For a species of ancient hominins that was only identified in 2010, the Denisovans are getting their fair share of publicity. In addition to bones being found in China as well as the Denisovan Cave in Siberia, their DNA is being found in a number of modern cultures. The latest news is that they weren’t just human and Neanderthal cousins, they were also artists.
“This discovery indicates that the production of abstract motifs, possibly used for symbolic purposes, was an integral part of the cultures developed by human populations who lived in China contemporary to the emergence of our species, Homo sapiens, in Africa.”
In an interview with The Indian Express, Luc Doyon, postdoctoral fellow at Shandong University’s Institute of Cultural Heritage, described the discovery of abstract engravings dating back between 105,000 and 125,000 that were found on human bone fragments uncovered at the Lingjing excavation site in Xuchang in central China’s Henan province. (Photos of the bones and engravings here.) Doyon is the co-author of a new study published in the journal Antiquity which identifies the likely artists.
“A growing body of evidence from Europe and Southeast Asia supports the hypothesis that the cultural adaptations of archaic hominins involved symbolically mediated behavior, thereby challenging the notion that modern cognitive abilities are restricted to Homo sapiens. While many scholars now agree on this hypothesis with regard to Neanderthals, we offer the first evidence to suggest that the same may also apply to Denisovans — the probable creators of the Lingjing engravings.”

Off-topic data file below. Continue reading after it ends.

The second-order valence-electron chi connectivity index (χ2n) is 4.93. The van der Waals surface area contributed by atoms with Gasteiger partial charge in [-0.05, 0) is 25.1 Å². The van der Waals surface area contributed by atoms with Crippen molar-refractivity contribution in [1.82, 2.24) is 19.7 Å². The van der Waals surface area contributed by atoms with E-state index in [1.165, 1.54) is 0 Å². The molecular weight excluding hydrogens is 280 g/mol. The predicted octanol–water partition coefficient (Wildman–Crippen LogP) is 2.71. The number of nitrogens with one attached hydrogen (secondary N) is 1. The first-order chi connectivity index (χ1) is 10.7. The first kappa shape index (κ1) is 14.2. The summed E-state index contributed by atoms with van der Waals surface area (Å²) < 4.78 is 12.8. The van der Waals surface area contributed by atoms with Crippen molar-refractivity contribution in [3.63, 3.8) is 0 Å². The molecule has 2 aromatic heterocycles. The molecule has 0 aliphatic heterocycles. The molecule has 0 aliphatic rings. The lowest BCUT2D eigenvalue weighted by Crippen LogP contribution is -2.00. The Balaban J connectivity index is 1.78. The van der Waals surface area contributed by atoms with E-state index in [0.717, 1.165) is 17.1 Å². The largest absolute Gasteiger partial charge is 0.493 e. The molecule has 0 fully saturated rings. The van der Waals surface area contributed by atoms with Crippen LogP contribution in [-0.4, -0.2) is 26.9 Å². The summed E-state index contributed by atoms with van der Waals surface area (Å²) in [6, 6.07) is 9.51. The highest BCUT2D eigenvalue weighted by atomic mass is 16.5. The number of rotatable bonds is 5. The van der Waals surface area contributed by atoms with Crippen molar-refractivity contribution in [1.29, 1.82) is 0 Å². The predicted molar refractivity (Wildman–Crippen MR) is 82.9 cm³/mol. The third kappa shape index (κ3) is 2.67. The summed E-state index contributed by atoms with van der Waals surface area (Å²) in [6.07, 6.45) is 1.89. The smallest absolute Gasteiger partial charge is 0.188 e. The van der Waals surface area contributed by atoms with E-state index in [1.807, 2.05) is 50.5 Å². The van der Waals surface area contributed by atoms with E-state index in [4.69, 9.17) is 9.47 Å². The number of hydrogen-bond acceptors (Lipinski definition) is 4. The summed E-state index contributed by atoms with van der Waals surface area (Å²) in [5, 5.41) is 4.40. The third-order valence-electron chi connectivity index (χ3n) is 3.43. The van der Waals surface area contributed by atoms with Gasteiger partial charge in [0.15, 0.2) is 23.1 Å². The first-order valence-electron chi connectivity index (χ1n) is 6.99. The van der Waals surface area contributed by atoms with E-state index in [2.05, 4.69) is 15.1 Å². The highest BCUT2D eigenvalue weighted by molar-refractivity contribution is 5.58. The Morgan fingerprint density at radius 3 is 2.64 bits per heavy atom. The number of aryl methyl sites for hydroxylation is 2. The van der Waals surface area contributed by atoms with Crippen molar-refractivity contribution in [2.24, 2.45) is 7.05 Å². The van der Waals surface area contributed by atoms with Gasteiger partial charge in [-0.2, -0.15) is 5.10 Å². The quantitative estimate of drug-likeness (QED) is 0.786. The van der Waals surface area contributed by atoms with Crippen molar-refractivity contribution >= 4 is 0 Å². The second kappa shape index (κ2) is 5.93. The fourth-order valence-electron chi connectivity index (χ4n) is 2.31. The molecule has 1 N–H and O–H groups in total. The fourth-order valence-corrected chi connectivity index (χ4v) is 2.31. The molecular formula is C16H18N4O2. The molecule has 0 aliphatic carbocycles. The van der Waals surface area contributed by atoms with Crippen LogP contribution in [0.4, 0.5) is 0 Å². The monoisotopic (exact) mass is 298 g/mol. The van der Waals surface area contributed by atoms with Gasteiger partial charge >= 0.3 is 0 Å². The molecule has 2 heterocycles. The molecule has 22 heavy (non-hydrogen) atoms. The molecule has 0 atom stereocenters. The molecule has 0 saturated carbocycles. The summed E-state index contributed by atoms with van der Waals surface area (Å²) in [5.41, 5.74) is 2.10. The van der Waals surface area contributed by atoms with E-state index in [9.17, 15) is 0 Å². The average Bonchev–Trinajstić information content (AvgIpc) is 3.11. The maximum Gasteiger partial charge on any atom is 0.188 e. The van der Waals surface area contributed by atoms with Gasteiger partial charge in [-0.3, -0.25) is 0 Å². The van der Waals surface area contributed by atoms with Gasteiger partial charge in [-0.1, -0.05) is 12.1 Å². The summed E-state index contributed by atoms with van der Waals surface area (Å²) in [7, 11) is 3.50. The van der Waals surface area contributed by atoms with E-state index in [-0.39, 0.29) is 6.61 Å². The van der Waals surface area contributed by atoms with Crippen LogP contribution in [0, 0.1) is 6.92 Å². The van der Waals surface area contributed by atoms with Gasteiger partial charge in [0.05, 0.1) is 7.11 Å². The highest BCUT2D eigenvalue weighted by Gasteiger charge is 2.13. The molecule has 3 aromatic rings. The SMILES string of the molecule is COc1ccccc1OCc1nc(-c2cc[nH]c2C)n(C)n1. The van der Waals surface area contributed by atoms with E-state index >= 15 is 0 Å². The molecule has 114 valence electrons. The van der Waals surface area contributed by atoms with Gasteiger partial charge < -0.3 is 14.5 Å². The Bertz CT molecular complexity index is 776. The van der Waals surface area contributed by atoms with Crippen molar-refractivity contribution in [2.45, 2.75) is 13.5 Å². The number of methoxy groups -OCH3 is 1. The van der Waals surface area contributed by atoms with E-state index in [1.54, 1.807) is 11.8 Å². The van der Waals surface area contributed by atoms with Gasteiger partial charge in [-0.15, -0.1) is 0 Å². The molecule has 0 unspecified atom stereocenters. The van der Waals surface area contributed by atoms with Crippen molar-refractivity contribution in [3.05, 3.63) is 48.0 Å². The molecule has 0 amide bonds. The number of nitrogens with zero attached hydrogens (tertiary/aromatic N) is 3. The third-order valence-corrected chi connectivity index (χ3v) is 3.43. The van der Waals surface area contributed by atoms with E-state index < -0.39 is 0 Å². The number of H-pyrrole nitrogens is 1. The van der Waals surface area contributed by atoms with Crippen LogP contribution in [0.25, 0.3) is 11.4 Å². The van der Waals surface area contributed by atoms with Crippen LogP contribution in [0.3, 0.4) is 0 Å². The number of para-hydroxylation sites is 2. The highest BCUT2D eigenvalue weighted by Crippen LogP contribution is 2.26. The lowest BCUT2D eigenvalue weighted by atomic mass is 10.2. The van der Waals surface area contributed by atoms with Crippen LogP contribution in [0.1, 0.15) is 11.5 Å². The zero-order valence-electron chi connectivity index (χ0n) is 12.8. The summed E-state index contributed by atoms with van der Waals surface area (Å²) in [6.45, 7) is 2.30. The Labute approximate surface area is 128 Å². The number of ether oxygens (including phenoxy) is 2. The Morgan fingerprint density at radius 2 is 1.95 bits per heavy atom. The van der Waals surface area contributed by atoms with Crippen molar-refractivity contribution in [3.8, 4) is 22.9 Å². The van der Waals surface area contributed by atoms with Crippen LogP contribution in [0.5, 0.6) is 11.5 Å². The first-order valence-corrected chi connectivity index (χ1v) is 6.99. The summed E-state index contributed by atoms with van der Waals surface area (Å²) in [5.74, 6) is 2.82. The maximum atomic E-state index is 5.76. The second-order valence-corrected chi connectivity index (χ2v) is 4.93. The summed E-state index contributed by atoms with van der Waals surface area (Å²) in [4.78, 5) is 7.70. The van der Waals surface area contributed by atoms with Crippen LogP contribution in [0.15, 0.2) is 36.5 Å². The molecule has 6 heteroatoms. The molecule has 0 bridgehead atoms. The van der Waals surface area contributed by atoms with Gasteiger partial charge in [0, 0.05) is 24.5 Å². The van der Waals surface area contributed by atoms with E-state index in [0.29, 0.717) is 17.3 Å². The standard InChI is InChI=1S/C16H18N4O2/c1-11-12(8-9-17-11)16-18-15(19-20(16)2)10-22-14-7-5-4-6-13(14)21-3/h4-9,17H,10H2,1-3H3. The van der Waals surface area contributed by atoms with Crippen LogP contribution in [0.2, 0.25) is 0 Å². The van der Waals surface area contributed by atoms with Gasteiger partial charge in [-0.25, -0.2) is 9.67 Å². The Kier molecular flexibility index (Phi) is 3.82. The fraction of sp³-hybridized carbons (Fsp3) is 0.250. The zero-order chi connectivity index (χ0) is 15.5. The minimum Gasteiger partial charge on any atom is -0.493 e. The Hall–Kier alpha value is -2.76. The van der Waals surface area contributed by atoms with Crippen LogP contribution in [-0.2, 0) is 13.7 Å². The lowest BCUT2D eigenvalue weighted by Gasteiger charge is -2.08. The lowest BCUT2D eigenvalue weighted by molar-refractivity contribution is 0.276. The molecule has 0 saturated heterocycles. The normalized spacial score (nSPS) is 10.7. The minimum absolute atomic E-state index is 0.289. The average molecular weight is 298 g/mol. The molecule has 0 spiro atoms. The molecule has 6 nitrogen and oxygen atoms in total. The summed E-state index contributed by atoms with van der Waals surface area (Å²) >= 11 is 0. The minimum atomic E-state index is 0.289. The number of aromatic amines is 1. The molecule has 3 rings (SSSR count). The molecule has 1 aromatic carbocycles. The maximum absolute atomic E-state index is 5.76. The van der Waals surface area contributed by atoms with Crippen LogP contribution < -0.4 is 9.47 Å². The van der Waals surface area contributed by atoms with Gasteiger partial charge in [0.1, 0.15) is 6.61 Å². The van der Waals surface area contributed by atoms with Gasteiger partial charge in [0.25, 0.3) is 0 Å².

Before you get excited that these might be abstract wall paintings or hand-drawn Denisovan selfies, the bone engravings made with red ochre are simple lines … but they’re distinct enough from the other scratches and scrapes on the bone fragments (from butchering or animal chewing) to indicate that they were deliberately made.
“The production of abstract engravings is considered an indicator of modern human cognition and a means for the long-term recording and transmission of information.”
“The long-term recording and transmission of information.” Were these bones Denisovan methods of counting? Not likely, but Doyon isn’t sure if they were works of art or ceremonial symbols either – after all, the etchings were on human, not animal, bones.
“Future research may identify spatiotemporal consistencies that could offer clues to help in fully evaluating the significance of these behaviors.”
What the bone engravings do indicate as that these Denisovans in China were smarter than the hominins they replaced and on their way to becoming modern humans before they themselves were displaced by homo sapiens.
It’s amazing what five ochre lines on a bone fragment can tell us.